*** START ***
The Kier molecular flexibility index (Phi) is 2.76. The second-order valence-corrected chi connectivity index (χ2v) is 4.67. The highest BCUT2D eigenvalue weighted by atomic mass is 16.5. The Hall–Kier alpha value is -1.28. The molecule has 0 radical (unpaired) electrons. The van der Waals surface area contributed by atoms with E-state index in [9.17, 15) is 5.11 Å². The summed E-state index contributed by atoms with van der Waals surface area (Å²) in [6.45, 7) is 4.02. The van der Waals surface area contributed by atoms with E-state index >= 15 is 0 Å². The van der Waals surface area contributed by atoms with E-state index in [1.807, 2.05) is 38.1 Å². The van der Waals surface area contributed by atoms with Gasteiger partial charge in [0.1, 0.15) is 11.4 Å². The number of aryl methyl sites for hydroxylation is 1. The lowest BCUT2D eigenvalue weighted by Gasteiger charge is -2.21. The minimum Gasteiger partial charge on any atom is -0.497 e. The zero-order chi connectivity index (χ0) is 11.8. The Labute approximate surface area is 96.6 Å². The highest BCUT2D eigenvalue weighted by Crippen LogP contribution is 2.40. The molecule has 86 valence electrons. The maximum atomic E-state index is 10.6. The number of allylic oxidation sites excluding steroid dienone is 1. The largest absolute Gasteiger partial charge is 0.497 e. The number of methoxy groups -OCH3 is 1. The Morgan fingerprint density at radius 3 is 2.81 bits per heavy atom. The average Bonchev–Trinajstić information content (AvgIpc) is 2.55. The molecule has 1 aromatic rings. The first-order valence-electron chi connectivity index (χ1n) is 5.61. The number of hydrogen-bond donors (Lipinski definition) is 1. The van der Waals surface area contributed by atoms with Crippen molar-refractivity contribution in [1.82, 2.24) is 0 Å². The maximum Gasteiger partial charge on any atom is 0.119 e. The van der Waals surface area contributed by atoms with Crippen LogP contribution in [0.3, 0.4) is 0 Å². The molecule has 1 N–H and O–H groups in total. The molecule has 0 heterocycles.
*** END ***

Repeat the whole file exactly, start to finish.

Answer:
The Kier molecular flexibility index (Phi) is 2.76. The second-order valence-corrected chi connectivity index (χ2v) is 4.67. The highest BCUT2D eigenvalue weighted by atomic mass is 16.5. The Hall–Kier alpha value is -1.28. The molecule has 0 radical (unpaired) electrons. The van der Waals surface area contributed by atoms with E-state index in [9.17, 15) is 5.11 Å². The summed E-state index contributed by atoms with van der Waals surface area (Å²) in [6.45, 7) is 4.02. The van der Waals surface area contributed by atoms with E-state index >= 15 is 0 Å². The van der Waals surface area contributed by atoms with E-state index in [1.807, 2.05) is 38.1 Å². The van der Waals surface area contributed by atoms with Gasteiger partial charge in [0.1, 0.15) is 11.4 Å². The number of aryl methyl sites for hydroxylation is 1. The lowest BCUT2D eigenvalue weighted by Gasteiger charge is -2.21. The minimum Gasteiger partial charge on any atom is -0.497 e. The zero-order chi connectivity index (χ0) is 11.8. The Labute approximate surface area is 96.6 Å². The highest BCUT2D eigenvalue weighted by Crippen LogP contribution is 2.40. The molecule has 86 valence electrons. The maximum atomic E-state index is 10.6. The number of allylic oxidation sites excluding steroid dienone is 1. The largest absolute Gasteiger partial charge is 0.497 e. The number of methoxy groups -OCH3 is 1. The Morgan fingerprint density at radius 3 is 2.81 bits per heavy atom. The average Bonchev–Trinajstić information content (AvgIpc) is 2.55. The molecule has 1 aromatic rings. The first-order valence-electron chi connectivity index (χ1n) is 5.61. The number of hydrogen-bond donors (Lipinski definition) is 1. The van der Waals surface area contributed by atoms with Crippen molar-refractivity contribution in [1.82, 2.24) is 0 Å². The maximum Gasteiger partial charge on any atom is 0.119 e. The van der Waals surface area contributed by atoms with Crippen LogP contribution in [0.3, 0.4) is 0 Å². The molecule has 1 N–H and O–H groups in total. The molecule has 0 heterocycles.